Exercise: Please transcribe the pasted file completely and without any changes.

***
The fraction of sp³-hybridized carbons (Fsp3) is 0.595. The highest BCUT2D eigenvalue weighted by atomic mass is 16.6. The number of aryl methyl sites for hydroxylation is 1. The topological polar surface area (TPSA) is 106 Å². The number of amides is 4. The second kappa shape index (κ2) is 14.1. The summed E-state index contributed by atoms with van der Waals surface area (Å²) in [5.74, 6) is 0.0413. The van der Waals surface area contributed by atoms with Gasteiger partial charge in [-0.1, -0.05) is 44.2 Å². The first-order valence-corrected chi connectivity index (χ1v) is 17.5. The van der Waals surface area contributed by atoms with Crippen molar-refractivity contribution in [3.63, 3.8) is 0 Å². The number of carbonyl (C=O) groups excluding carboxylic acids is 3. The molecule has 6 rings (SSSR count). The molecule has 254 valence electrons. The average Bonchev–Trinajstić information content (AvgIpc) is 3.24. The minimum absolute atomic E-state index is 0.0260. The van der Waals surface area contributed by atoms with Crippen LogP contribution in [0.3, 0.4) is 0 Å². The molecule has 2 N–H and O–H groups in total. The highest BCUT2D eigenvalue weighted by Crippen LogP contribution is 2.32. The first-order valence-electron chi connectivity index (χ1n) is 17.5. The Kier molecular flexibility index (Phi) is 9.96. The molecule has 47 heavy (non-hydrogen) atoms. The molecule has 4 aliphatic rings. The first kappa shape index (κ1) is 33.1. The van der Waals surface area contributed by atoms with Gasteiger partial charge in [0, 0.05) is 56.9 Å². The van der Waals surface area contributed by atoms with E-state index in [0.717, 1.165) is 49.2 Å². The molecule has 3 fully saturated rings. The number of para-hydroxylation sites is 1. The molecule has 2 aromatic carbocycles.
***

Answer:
The fraction of sp³-hybridized carbons (Fsp3) is 0.595. The highest BCUT2D eigenvalue weighted by atomic mass is 16.6. The number of aryl methyl sites for hydroxylation is 1. The topological polar surface area (TPSA) is 106 Å². The number of amides is 4. The second kappa shape index (κ2) is 14.1. The summed E-state index contributed by atoms with van der Waals surface area (Å²) in [5.74, 6) is 0.0413. The van der Waals surface area contributed by atoms with Gasteiger partial charge in [-0.1, -0.05) is 44.2 Å². The first-order valence-corrected chi connectivity index (χ1v) is 17.5. The van der Waals surface area contributed by atoms with Crippen molar-refractivity contribution in [3.63, 3.8) is 0 Å². The number of carbonyl (C=O) groups excluding carboxylic acids is 3. The molecule has 6 rings (SSSR count). The molecule has 254 valence electrons. The average Bonchev–Trinajstić information content (AvgIpc) is 3.24. The minimum absolute atomic E-state index is 0.0260. The van der Waals surface area contributed by atoms with Crippen LogP contribution in [0.3, 0.4) is 0 Å². The molecule has 2 N–H and O–H groups in total. The highest BCUT2D eigenvalue weighted by Crippen LogP contribution is 2.32. The first-order valence-electron chi connectivity index (χ1n) is 17.5. The Kier molecular flexibility index (Phi) is 9.96. The molecule has 47 heavy (non-hydrogen) atoms. The molecule has 4 aliphatic rings. The first kappa shape index (κ1) is 33.1. The van der Waals surface area contributed by atoms with Gasteiger partial charge in [0, 0.05) is 56.9 Å². The van der Waals surface area contributed by atoms with E-state index in [0.717, 1.165) is 49.2 Å². The molecule has 3 fully saturated rings. The number of para-hydroxylation sites is 1. The molecule has 2 aromatic carbocycles.